If govt wants to assist poor young people who want to go to university, I think it would be better to give (means tested) tuition vouchers and then get out of the way.

The current system (at least in the US) encourages lots of young people to waste time studying useless subjects and rack up huge debt. Why not give the private sector more of a crack at it?

Here's a promising online program, Western Governors University (not private, I believe, but no reason why it couldn't be):

"We charge tuition at a flat rate every six months. If you can complete your program in less time, you only pay tuition for the time it takes. Essentially, the faster you progress, the more you save—a big incentive to work hard that you won’t find at other major schools.

TIME Magazine called WGU "the best relatively cheap university you've never heard of."

Oops, link: http://www.wgu.edu/about_WGU/WGU_different

"Yep. In the longer term, the most important measure of a university's success is how many students want to go there, and how good those students are."

That is rather sad considering how low informed student choices are. I know 2 cases were universities that just changed the name of a program suddenly had 10 times more applicants. Fancy prefixes like international or environment (in English) always work great in Germany.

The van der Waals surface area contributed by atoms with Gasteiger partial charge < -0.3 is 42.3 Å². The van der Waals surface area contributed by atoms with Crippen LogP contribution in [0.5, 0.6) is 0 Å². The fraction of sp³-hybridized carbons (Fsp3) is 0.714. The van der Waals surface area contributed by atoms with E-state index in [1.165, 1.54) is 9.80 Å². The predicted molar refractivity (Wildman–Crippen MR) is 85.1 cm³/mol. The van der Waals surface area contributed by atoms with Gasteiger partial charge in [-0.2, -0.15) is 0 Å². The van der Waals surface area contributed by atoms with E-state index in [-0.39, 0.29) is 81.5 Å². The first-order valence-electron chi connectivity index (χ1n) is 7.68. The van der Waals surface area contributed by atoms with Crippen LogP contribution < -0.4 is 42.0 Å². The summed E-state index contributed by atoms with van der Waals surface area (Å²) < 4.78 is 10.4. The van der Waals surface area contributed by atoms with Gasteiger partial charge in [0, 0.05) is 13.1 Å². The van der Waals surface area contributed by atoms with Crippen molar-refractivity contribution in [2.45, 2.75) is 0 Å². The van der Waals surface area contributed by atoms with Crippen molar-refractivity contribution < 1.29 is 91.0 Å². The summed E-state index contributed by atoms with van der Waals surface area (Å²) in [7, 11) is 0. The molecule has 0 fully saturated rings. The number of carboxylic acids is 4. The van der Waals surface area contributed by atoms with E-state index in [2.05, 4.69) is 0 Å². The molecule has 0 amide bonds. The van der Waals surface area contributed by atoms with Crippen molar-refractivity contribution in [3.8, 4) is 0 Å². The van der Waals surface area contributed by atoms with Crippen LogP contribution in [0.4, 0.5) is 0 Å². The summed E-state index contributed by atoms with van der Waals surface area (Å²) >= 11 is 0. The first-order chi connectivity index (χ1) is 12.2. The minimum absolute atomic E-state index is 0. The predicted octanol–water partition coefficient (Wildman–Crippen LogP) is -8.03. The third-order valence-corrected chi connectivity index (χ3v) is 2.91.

hix: fair point. I know of a similar case where changing the name of a program suddenly created a massive increase in applications.

A few years ago (3 or 4?), on this website, was an article written by a faculty member at some canadian university - maybe it was even one of the creators of this website.

It dealt with how in their faculty, they moved towards offering extra courses and getting extra revenue to make use of resources being wasted - particularly the lack of courses offered in summer months.

Each faculty essentially has a budget and staff and what is offered was not necessarily what students wanted to take, but was a form of central planning. some courses had demand that exceeded supply, while others were difficult to fill unless epople needed a course and had no other choices left.

Anyone remember this and have a link or copy?

Community colleges result in shorter returns to government in the form of federal tax revenue. Michigan had "Finance Advisor" as a growing career, as advice, just before the recession. But in general. Universities produce longer-term gains. Community colleges can write scientific papers in trade journals. They should strive for penning a 3rd of these. I'd expect the federal government to be more concerned with unemployment and getting tax revenue of low unemployment sector graduates (after entering the workforce). Provincially, longer-term education and health suggests they are more tied to the fate of Universities.

One time-honored technique for reducing stress and focusing one.
Keeps you Hydrated A cup of beneficial Rooibos tea counts towards your body's daily fluid intake. Well, the Sunshine Lemon gives us a classic lemon taste with a little twist: Lemon grass.